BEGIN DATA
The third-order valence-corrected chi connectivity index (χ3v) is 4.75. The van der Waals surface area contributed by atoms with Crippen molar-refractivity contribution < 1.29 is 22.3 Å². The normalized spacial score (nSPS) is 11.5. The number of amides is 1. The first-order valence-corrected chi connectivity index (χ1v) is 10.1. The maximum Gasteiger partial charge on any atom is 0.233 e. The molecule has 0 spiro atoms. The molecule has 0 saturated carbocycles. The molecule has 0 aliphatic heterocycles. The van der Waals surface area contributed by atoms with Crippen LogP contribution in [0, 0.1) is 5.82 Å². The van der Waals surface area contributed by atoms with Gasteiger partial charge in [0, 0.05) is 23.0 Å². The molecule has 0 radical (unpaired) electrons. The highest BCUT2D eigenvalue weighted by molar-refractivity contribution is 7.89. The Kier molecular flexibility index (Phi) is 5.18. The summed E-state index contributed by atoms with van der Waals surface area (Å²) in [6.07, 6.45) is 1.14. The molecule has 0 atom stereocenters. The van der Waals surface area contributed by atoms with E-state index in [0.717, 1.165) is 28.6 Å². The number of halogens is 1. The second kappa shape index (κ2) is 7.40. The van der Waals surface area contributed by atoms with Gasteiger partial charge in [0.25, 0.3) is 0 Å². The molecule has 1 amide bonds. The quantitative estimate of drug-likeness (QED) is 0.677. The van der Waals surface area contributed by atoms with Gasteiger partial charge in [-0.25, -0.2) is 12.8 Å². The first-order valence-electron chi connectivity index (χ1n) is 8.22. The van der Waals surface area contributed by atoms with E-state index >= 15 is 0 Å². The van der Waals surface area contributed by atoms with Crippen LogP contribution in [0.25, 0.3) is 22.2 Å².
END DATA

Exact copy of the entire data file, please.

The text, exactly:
The third-order valence-corrected chi connectivity index (χ3v) is 4.75. The van der Waals surface area contributed by atoms with Crippen molar-refractivity contribution < 1.29 is 22.3 Å². The normalized spacial score (nSPS) is 11.5. The number of amides is 1. The first-order valence-corrected chi connectivity index (χ1v) is 10.1. The maximum Gasteiger partial charge on any atom is 0.233 e. The molecule has 0 spiro atoms. The molecule has 0 saturated carbocycles. The molecule has 0 aliphatic heterocycles. The van der Waals surface area contributed by atoms with Crippen LogP contribution in [0, 0.1) is 5.82 Å². The van der Waals surface area contributed by atoms with Gasteiger partial charge in [0, 0.05) is 23.0 Å². The molecule has 0 radical (unpaired) electrons. The highest BCUT2D eigenvalue weighted by molar-refractivity contribution is 7.89. The Kier molecular flexibility index (Phi) is 5.18. The summed E-state index contributed by atoms with van der Waals surface area (Å²) in [6.07, 6.45) is 1.14. The molecule has 0 atom stereocenters. The van der Waals surface area contributed by atoms with E-state index in [0.717, 1.165) is 28.6 Å². The number of halogens is 1. The second kappa shape index (κ2) is 7.40. The van der Waals surface area contributed by atoms with Gasteiger partial charge in [0.25, 0.3) is 0 Å². The molecule has 1 amide bonds. The quantitative estimate of drug-likeness (QED) is 0.677. The van der Waals surface area contributed by atoms with Gasteiger partial charge in [-0.25, -0.2) is 12.8 Å². The first-order valence-electron chi connectivity index (χ1n) is 8.22. The van der Waals surface area contributed by atoms with E-state index >= 15 is 0 Å². The van der Waals surface area contributed by atoms with Crippen LogP contribution in [0.25, 0.3) is 22.2 Å².